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India’s annual electricity demand fell for the first time in at least 35 years, mainly due to the strict Covid-induced lockdowns across the country, according to government data reviewed by Reuters.

In the fiscal year ending March 2021, power demand in India fell by 1%, the data showed. The dip in electricity consumption is being attributed to the imposition of consecutive lockdowns for the six months ending in August. Power generation also declined by 0.2% during the year 2020-21, compared with the previous year.

However, the demand for electricity has picked up since then, and generation has grown by 23.3% in March from a year earlier, as per the daily load despatch data from POSOCO analysed by Reuters. In fact, power generation in March grew much faster than the average increase of 6% in the past six months. This makes it the seventh consecutive monthly increase and the fastest since March 2010.

The reason for the steady increase in electricity demand now is the country’s economic activity picking up pace again, coupled with the higher temperatures being recorded in March in north India, which might be leading to a higher use of air conditioning.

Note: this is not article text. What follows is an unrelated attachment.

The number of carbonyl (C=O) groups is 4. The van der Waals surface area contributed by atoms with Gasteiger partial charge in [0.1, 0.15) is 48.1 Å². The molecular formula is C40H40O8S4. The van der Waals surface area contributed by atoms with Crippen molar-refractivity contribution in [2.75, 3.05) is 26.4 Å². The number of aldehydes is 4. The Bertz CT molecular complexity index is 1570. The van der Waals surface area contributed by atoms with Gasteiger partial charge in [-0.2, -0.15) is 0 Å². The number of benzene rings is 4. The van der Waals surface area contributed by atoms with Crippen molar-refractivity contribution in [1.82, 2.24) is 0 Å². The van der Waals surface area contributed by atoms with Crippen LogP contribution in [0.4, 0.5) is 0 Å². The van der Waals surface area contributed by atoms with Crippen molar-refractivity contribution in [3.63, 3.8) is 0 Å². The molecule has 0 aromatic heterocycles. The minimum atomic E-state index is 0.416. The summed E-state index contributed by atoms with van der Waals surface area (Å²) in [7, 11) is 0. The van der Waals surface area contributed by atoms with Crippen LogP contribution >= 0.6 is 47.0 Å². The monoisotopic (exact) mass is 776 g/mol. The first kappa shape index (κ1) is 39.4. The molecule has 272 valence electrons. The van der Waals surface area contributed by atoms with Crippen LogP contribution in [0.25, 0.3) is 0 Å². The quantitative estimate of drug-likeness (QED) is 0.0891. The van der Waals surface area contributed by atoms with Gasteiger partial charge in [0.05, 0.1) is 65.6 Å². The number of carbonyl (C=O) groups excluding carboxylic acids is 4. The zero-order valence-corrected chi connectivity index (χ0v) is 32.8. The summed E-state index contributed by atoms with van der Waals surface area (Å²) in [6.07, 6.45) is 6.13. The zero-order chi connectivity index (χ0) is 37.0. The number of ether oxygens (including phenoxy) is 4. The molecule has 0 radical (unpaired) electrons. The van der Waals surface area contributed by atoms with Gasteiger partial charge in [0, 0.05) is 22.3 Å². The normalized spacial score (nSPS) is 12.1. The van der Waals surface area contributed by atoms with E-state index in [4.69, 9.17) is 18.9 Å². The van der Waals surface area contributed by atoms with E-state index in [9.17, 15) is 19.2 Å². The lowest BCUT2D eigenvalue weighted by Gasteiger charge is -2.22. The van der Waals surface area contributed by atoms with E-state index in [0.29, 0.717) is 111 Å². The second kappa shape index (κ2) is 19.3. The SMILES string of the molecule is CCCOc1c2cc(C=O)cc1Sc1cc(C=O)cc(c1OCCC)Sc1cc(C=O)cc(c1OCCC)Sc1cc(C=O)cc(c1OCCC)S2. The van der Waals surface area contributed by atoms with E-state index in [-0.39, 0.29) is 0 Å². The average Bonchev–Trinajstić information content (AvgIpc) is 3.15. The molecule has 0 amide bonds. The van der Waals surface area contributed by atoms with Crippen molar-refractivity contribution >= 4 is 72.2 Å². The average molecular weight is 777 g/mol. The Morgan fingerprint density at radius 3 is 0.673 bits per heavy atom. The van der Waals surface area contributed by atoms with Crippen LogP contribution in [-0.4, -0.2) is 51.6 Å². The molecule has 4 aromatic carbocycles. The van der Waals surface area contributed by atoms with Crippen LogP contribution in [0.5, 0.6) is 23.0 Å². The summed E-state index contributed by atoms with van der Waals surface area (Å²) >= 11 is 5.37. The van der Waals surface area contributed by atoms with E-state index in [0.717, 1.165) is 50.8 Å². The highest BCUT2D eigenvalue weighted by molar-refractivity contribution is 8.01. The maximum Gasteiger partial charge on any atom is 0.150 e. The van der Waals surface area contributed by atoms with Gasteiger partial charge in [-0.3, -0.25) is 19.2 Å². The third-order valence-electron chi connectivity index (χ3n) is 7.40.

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The Delhi High Court on Wednesday said that it was the Centre’s responsibility to supply medical oxygen to all the hospitals, directing it to provide the oxygen by “whatever means”.

“Beg, borrow or steal. It is a national emergency,” a division bench of Justices Vipin Sanghi and Rekha Palli said.

The bench also asked the Centre to protect the fundamental right of citizens who are seriously ill due to Covid-19 and require medical oxygen. If necessary, the court said, the Centre should divert the entire production of oxygen from industries, particularly steel and petroleum industries.

“The demand for oxygen run by Max as well as all other hospitals dealing with Covid-19 patients has gone up manifolds. The supply of oxygen from the established sources is not able to meet the said demand,” said the court.

At the end of the hearing, the Centre assured “unobstructed passage” of oxygen tankers to states.